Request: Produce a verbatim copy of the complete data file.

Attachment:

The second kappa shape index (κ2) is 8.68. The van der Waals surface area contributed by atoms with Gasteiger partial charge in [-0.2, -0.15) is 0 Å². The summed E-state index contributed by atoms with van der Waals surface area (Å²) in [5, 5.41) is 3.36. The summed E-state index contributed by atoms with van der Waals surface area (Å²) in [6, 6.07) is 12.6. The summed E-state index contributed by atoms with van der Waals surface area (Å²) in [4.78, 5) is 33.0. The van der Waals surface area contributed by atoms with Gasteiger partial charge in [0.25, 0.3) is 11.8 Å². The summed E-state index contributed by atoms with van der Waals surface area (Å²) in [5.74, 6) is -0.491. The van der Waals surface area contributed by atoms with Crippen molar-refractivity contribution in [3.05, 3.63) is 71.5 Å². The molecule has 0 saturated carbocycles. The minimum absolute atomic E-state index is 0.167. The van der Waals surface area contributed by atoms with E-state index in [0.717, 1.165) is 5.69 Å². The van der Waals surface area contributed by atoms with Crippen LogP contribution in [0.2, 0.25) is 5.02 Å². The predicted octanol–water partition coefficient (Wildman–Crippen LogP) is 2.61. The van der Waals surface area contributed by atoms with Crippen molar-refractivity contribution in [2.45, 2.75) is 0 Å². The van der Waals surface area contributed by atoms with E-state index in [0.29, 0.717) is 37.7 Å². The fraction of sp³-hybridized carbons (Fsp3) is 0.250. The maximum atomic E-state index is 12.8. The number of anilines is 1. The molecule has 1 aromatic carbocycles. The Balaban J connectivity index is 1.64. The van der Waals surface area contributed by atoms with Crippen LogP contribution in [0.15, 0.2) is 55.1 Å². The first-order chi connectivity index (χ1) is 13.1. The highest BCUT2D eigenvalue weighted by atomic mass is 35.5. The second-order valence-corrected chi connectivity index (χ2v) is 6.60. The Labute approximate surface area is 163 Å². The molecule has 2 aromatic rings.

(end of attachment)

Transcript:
The second kappa shape index (κ2) is 8.68. The van der Waals surface area contributed by atoms with Gasteiger partial charge in [-0.2, -0.15) is 0 Å². The summed E-state index contributed by atoms with van der Waals surface area (Å²) in [5, 5.41) is 3.36. The summed E-state index contributed by atoms with van der Waals surface area (Å²) in [6, 6.07) is 12.6. The summed E-state index contributed by atoms with van der Waals surface area (Å²) in [4.78, 5) is 33.0. The van der Waals surface area contributed by atoms with Gasteiger partial charge in [0.25, 0.3) is 11.8 Å². The summed E-state index contributed by atoms with van der Waals surface area (Å²) in [5.74, 6) is -0.491. The van der Waals surface area contributed by atoms with Crippen molar-refractivity contribution in [3.05, 3.63) is 71.5 Å². The molecule has 0 saturated carbocycles. The minimum absolute atomic E-state index is 0.167. The van der Waals surface area contributed by atoms with E-state index in [0.717, 1.165) is 5.69 Å². The van der Waals surface area contributed by atoms with Crippen LogP contribution in [0.2, 0.25) is 5.02 Å². The predicted octanol–water partition coefficient (Wildman–Crippen LogP) is 2.61. The van der Waals surface area contributed by atoms with Crippen molar-refractivity contribution in [2.45, 2.75) is 0 Å². The van der Waals surface area contributed by atoms with E-state index in [0.29, 0.717) is 37.7 Å². The fraction of sp³-hybridized carbons (Fsp3) is 0.250. The maximum atomic E-state index is 12.8. The number of anilines is 1. The molecule has 1 aromatic carbocycles. The Balaban J connectivity index is 1.64. The van der Waals surface area contributed by atoms with Crippen LogP contribution in [0.15, 0.2) is 55.1 Å². The first-order chi connectivity index (χ1) is 13.1. The highest BCUT2D eigenvalue weighted by atomic mass is 35.5. The second-order valence-corrected chi connectivity index (χ2v) is 6.60. The Labute approximate surface area is 163 Å². The molecule has 2 aromatic rings.